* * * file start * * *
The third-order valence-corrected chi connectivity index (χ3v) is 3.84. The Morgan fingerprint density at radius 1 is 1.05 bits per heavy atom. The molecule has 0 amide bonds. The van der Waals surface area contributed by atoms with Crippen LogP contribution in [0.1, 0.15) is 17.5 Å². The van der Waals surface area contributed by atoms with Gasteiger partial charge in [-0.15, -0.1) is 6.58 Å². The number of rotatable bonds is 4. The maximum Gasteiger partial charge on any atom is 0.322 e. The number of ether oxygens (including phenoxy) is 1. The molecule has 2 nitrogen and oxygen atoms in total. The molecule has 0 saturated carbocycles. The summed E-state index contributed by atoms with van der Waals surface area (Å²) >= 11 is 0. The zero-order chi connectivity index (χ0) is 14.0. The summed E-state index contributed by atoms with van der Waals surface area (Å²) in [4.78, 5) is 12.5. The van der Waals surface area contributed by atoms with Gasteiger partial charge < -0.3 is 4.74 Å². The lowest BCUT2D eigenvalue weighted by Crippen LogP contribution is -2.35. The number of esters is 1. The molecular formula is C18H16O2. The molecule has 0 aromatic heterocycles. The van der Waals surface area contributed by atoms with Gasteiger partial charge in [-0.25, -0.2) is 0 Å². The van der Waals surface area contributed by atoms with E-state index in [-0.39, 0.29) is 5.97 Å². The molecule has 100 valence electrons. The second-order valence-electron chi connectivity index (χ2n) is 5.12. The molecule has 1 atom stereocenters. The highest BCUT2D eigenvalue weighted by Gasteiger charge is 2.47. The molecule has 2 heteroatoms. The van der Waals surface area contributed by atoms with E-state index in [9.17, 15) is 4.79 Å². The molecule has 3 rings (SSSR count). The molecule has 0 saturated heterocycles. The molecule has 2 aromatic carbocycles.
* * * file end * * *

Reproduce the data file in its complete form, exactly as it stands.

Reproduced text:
The third-order valence-corrected chi connectivity index (χ3v) is 3.84. The Morgan fingerprint density at radius 1 is 1.05 bits per heavy atom. The molecule has 0 amide bonds. The van der Waals surface area contributed by atoms with Crippen LogP contribution in [0.1, 0.15) is 17.5 Å². The van der Waals surface area contributed by atoms with Gasteiger partial charge in [-0.15, -0.1) is 6.58 Å². The number of rotatable bonds is 4. The maximum Gasteiger partial charge on any atom is 0.322 e. The number of ether oxygens (including phenoxy) is 1. The molecule has 2 nitrogen and oxygen atoms in total. The molecule has 0 saturated carbocycles. The summed E-state index contributed by atoms with van der Waals surface area (Å²) >= 11 is 0. The zero-order chi connectivity index (χ0) is 14.0. The summed E-state index contributed by atoms with van der Waals surface area (Å²) in [4.78, 5) is 12.5. The van der Waals surface area contributed by atoms with Gasteiger partial charge < -0.3 is 4.74 Å². The lowest BCUT2D eigenvalue weighted by Crippen LogP contribution is -2.35. The number of esters is 1. The molecular formula is C18H16O2. The molecule has 0 aromatic heterocycles. The van der Waals surface area contributed by atoms with Gasteiger partial charge in [-0.25, -0.2) is 0 Å². The van der Waals surface area contributed by atoms with E-state index in [-0.39, 0.29) is 5.97 Å². The molecule has 100 valence electrons. The second-order valence-electron chi connectivity index (χ2n) is 5.12. The molecule has 1 atom stereocenters. The highest BCUT2D eigenvalue weighted by Gasteiger charge is 2.47. The molecule has 2 heteroatoms. The van der Waals surface area contributed by atoms with E-state index in [9.17, 15) is 4.79 Å². The molecule has 3 rings (SSSR count). The molecule has 0 saturated heterocycles. The molecule has 2 aromatic carbocycles.